Community Agriculture Alliance: Colorado Master Gardeners fill vital role | SteamboatToday.com

Community Agriculture Alliance: Colorado Master Gardeners fill vital role

Todd Hagenbuch/For Steamboat Today

Community Ag Alliance

The typical extension office is usually a busy place in the summer with calls concerning the home garden. Which vegetables will grow here? When I can start my garden? What kind of bug is eating my tomatoes? Why is my tree brown on one side? Is this a weed or a flower?

The list is as varied as it is endless.

So, how does an extension office manage to answer all these calls, visit many sites to check trees and gardens and, at the same time, research the appropriate remedies specific to everyone's individual concerns? Usually, with the help of dedicated volunteers called the Colorado Master Gardeners.

The title of Colorado Master Gardener is bestowed upon someone who has participated in more than 60 hours training through an 11-week period and agrees to volunteer his or her time to local communities every year. The title is a registered service mark of Colorado State University and cannot be used by anyone other than a CSU certified and active volunteer.

A CMG's apprentice year requires that he or she volunteer 50 hours, in addition to classroom training. Each year thereafter, volunteers are required to provide 24 hours of volunteer time to the program.

So how do CMGs manage to fulfill volunteer requirements? One of the main services they perform for an extension office is answering questions from the public, in and out of the office.

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Inside the office, answering questions from phone calls, emails and walk-in clients is a big job. Outside the office, staffing booths at places such as the farmers market, Ace Hardware and trade shows and acting as tour guides for garden shows and public gardens are all ways CMGs extend the information services of the CSU Extension office.

Volunteers also write newspaper articles, teach gardening classes and mentor community gardening projects. Some maintain demonstration gardens, such as those in our cemeteries and nursing homes. Others excel in identifying noxious weeds on people's properties and helping educate homeowners on the various ways to manage those plants. Some CMGs serve on weed advisory boards or in other advisory roles, while others offer their expertise to other nonprofit groups, such as the Yampa River Botanic Park or Community Cultivation.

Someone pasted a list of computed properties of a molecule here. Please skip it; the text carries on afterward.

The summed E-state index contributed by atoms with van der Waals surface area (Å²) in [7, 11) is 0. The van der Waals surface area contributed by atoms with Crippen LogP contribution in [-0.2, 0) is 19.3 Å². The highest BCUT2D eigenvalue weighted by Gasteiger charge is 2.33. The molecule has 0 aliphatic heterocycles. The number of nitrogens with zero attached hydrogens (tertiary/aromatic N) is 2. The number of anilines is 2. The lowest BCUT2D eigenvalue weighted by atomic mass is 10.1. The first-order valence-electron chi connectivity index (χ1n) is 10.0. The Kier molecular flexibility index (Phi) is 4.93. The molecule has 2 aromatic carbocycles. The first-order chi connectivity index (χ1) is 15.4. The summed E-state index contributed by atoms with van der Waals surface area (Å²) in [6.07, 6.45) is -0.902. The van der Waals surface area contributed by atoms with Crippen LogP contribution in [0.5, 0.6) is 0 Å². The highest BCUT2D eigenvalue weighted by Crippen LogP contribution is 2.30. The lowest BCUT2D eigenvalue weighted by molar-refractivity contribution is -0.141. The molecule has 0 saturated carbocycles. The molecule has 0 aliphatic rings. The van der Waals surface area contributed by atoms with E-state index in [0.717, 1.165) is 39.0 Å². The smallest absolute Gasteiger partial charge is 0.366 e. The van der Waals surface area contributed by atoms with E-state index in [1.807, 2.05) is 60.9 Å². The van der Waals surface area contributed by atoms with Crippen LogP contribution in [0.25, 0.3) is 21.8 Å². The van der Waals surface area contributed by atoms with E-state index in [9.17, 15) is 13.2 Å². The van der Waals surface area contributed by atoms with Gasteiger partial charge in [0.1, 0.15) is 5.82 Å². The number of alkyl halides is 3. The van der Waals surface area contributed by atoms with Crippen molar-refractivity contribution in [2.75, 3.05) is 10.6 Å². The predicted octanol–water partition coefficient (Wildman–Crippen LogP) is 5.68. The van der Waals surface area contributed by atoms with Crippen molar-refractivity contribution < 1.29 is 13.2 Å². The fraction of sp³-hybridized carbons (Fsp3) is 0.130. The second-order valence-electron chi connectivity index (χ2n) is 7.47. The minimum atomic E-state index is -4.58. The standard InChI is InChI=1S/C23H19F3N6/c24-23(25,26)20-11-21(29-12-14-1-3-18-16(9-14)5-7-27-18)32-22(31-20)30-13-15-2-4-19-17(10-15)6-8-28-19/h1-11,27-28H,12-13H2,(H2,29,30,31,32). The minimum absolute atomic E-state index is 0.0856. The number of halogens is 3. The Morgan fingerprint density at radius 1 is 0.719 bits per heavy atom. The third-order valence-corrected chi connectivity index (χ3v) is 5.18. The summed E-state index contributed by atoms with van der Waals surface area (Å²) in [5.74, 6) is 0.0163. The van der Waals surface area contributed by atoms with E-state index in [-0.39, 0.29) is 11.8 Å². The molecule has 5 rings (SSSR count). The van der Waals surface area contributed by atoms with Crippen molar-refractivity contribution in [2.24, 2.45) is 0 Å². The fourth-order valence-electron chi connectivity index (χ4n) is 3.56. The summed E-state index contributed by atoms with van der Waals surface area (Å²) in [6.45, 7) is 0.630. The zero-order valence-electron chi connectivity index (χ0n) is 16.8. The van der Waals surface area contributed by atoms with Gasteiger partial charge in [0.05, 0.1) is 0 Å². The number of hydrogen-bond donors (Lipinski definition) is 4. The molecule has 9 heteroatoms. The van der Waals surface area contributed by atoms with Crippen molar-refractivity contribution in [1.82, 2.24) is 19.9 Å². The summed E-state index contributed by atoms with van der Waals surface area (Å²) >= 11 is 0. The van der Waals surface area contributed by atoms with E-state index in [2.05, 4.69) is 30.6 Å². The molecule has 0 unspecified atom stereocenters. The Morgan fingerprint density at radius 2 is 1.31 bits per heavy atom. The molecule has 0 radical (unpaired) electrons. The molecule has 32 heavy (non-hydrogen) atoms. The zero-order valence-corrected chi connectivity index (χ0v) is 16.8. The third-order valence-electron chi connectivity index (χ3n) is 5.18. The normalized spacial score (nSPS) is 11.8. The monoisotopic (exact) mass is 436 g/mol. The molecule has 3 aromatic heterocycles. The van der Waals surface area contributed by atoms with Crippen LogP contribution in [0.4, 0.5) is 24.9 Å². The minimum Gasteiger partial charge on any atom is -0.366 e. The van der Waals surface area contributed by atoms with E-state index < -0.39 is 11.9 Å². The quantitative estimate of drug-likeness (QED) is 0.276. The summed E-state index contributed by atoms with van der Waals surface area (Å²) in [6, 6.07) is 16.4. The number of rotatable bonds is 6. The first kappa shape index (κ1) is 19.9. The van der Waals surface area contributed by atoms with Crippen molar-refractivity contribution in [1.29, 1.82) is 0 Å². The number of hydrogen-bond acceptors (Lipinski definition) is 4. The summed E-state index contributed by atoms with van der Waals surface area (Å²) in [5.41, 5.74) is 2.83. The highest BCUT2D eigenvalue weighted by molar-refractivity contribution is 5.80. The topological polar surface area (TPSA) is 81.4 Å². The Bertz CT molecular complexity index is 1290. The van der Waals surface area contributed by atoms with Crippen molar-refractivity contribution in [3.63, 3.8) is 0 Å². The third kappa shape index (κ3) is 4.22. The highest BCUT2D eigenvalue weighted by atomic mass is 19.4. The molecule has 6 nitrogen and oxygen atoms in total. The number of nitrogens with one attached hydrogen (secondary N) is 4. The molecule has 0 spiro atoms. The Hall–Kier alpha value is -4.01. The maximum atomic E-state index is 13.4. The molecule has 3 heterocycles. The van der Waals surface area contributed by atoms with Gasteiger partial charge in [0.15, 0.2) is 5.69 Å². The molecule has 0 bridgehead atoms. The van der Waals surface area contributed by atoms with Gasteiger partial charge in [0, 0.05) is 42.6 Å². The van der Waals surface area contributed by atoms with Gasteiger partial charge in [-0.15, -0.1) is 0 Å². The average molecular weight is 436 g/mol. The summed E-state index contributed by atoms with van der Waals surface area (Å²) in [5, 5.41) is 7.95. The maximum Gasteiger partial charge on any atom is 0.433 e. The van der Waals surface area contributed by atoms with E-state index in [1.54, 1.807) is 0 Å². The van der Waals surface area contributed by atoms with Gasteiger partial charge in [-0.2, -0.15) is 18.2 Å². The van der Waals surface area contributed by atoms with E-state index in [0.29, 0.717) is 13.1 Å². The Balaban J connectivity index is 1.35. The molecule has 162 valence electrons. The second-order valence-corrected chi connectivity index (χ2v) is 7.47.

Colorado Master Gardeners are certainly one of Extension's most valuable groups of volunteers. Annually, $1.1 million worth of volunteer time is donated by more than 1,600 volunteers in 34 county-based programs across Colorado.

Because people often want the gardening education offered by CSU through the program but can't commit to the volunteer time, another option is now available. The Colorado Gardener Certificate is offered to those wanting to attend the classes, albeit without the discount in cost offered to CMG volunteers.

So how do you become a volunteer member of this incredible group?

First, you need to have a love of gardening and growing plants. Second, you need to be willing to share your love of gardening with the community, whether it's through a community greening project, volunteering to answer questions from your neighbors or teaching gardening classes in our area

Finally, you need to complete the Colorado Master Gardener program. Classes begin in January in Routt County, and applications are now available for the CMG and certificate programs.

Call our office at 970-879-0825 or email csumgprogram@co.routt.co.us for more information and to sign up.

Todd Hagenbuch is the agriculture extension agent for Colorado State University Routt County Extension.